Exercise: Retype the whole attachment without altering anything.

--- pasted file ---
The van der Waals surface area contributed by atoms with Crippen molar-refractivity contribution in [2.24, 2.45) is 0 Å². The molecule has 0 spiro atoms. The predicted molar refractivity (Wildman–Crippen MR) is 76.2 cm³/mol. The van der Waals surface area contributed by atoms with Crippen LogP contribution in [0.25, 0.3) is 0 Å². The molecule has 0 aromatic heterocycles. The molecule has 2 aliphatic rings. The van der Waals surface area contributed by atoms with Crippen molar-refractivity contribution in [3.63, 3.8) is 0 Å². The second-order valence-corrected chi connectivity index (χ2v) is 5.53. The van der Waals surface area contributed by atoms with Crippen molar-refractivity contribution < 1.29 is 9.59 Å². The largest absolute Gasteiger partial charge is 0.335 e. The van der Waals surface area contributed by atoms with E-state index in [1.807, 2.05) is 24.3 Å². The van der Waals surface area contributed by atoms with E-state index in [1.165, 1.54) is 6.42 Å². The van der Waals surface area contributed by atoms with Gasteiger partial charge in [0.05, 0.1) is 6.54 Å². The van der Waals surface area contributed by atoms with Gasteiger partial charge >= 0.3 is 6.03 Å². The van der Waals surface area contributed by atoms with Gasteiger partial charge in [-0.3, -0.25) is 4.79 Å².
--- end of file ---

The van der Waals surface area contributed by atoms with Crippen molar-refractivity contribution in [2.24, 2.45) is 0 Å². The molecule has 0 spiro atoms. The predicted molar refractivity (Wildman–Crippen MR) is 76.2 cm³/mol. The van der Waals surface area contributed by atoms with Crippen LogP contribution in [0.25, 0.3) is 0 Å². The molecule has 0 aromatic heterocycles. The molecule has 2 aliphatic rings. The van der Waals surface area contributed by atoms with Crippen molar-refractivity contribution in [3.63, 3.8) is 0 Å². The second-order valence-corrected chi connectivity index (χ2v) is 5.53. The van der Waals surface area contributed by atoms with Crippen molar-refractivity contribution < 1.29 is 9.59 Å². The largest absolute Gasteiger partial charge is 0.335 e. The van der Waals surface area contributed by atoms with E-state index in [1.807, 2.05) is 24.3 Å². The van der Waals surface area contributed by atoms with E-state index in [1.165, 1.54) is 6.42 Å². The van der Waals surface area contributed by atoms with Gasteiger partial charge in [0.05, 0.1) is 6.54 Å². The van der Waals surface area contributed by atoms with Gasteiger partial charge >= 0.3 is 6.03 Å². The van der Waals surface area contributed by atoms with Gasteiger partial charge in [-0.3, -0.25) is 4.79 Å².